Dia de los Muertos – All Souls Day at Lake Chapala Ajijic

November 10, 2008

Dia de los Muertos – All Souls Day at Lake Chapala Ajijic


Just a few days ago Chapala area cemeteries were alive with people. No, there was no miraculous resurrection.

It was the very practical and not morbid at all (once you think about) day set aside each year all over Mexico to honor departed loved ones.

Dia de los Muertos translates “Day of the Dead” and is also referred to as “All Souls Day”.

During the last days of October, families here go to the final resting places of loved ones to clean up grave sites, place flowers and in general spruce up the area.


In addition, preparations are made for the family gathering to take place a few days later with graveside celebrations commemorating the life of the departed loved ones


The final decorative touches are added the first two days of November.

November 1stis called “Dia de Todos los Santos(All Saints Day) and is devoted to remembering Angelitos – the “little angels” who died in infancy.

Their graves are adorned with wreaths, crosses, ribbons and flowers. Some with less money may use reeds pciked from the lake, and or colored crepe paper streamers fashioned into various deigns.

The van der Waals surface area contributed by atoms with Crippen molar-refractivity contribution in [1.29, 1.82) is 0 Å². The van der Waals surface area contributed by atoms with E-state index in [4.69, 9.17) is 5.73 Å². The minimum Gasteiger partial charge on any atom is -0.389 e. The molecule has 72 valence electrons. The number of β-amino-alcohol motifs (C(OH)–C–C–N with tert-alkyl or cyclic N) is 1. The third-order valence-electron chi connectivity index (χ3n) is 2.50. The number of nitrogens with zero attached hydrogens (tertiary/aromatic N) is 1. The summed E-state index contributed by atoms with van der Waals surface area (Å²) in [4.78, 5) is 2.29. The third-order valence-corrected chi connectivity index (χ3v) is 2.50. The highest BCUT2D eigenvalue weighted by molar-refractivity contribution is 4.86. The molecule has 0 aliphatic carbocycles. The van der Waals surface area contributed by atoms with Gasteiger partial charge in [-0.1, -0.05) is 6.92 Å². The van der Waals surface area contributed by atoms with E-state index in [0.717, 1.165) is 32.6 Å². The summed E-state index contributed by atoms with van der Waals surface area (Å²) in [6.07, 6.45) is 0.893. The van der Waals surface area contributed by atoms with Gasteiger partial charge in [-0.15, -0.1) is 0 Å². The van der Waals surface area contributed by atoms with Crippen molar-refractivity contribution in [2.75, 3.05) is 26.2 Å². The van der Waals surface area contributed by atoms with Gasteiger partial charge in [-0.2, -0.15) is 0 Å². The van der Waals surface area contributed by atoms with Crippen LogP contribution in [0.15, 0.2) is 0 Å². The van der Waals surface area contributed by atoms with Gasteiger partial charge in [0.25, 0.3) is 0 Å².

Candy and toys are sometimes left and almost always long-burning candles are set out.

For those who died after childhood November 2nd is the day  their for a family outing to the Panteon (cemetery) that often lasts all day and into the night even when it’s hard to say goodbye.

Local priests also arrive for on-site celebrations of  memorial mass.

It’s a bitter sweet time and can become quite a celebration at  with plenty of food and drink, songs, music and even live bands.

A typical Day of the Dead culinary treat is called “pan de muerto” (dead man’s bread), calabaza en tacha (pumpkin slices stewed in brown sugar syrup) and grinning calaveras de azucar (sugar skulls) inscribed across the forehead with common names like Jose, Jesus and Maria.

The idea of these celebrations seem unusual to say the least, to foreign newcomers, but those of us more familiar with Mexican culture recognize the local custom of tomb-side picnicking as a fitting tribute to departed loved ones.


In my home my Mexican wife sets out a special table with photos of departed loved ones and decorations of ribbons and flowers and of course the long burning candles which burn all night long during the days of celebration.


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